Why doesn't someone just arrest these criminals?
That's a fair question and I'll try not to write a long lawyer answer. The short answer is that there isn't really any way to do that.
Let me give an example. Let's say there is a bank near you and someone robs the bank. There is a "locus delicti", which means the "place of the wrong", according to Black's Law Dictionary. When the bank is robbed, there are police who can respond to the place of the crime and there are things they begin to do to find the person who robbed the bank. If arrested, that person is tried under the applicable law in that jurisdiction (state, province, or country).
But in cyberspace, where is the place of the wrong? Where does the crime occur? As an example, let's say a man is scamming from an internet cafe in Lagos. He scams people using an email provided by yahoo.co.uk. He scams and steals money from someone in the U.S. Where does the crime occur? In Nigeria where the scammer is physically located? In the U.K. where the email provider is hosted? Or in the U.S., where the victim is located? This is a crime of international proportions, and there isn't any clear law that is applicable on an international level. There are no international anti-scam treaties, although it would be nice if there were.
The scammer has broken the law in Nigeria under section 419 of the Nigerian Criminal Code (see above^^^). He has broken the law in Nigeria but someone has to arrest him, put him on trial, and convict him for that crime. Unfortunately, the problem is so large the Nigerian police are not able to cope with it, although they do occasionally make arrests for scamming.
It would be harder to argue that a crime has been committed in the U.K., although laws there might cover internet crime such as scamming. But the man in Lagos would still have to be arrested and then the U.K. would have to request his extradition to the U.K. to face criminal charges there.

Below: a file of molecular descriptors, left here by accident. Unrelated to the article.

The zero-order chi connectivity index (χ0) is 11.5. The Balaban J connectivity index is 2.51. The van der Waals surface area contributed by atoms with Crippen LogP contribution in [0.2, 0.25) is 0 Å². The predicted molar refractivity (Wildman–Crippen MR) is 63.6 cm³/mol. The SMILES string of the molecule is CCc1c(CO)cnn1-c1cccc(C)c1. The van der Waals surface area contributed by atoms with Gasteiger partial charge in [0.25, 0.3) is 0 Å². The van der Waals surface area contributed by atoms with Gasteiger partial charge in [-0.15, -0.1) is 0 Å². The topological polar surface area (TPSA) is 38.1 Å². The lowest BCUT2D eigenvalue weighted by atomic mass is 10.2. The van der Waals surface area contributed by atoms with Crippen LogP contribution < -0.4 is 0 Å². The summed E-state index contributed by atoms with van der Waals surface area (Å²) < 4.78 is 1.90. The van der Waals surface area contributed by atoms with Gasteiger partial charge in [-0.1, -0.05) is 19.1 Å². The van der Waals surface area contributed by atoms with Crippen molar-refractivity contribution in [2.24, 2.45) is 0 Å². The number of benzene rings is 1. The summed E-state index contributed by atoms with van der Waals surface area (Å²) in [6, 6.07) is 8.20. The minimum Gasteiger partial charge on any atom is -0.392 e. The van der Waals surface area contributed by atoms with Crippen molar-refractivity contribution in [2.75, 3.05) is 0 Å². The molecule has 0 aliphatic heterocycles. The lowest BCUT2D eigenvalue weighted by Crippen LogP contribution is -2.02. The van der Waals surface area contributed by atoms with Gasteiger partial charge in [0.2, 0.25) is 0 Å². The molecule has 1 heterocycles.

The same would apply to the U.S. where the victim is, in this example. Under U.S. law, the Americans often argue what is called the "effects principle", that is, although a crime starts outside the U.S., the effect of the crime is inside the U.S. An agressive U.S. prosecutor could charge the Nigerian with a crime, but again the scammer would have to be arrested and extradited to the U.S. to face trial. This can be done, but it requires a strong criminal case and a lot of cooperation between the Nigerian and U.S. governments. That might or might not happen.
So there is the problem of where the crime happens. There is also the problem of getting law enforcement agencies to take scamming seriously. In many cases, they simply don't, or they can't do very much. If someone sends $100 to a Russian romance scammer, what police force has the time to investigate the crime? I don't know what the threshhold level is for getting law enforcement to take scamming more seriously. $1,000? $5,000? $10,000? $50,000? Still, some law enforcement agencies in some countries are beginning to take this more seriously and that's the good news.
It's just difficult to arrest the scammers and even harder to prosecute them. When law enforcement can do more because they have stronger laws to work with, then more arrests can be made. In the meantime, we have to settle for what arrests we can get. And we do try very hard to get them arrested.
Silence is the scammer's best friend; knowledge is the scammer's worst enemy. 沈黙は詐欺師のよき友達、知識は詐欺師の天敵。Think globally, act globally.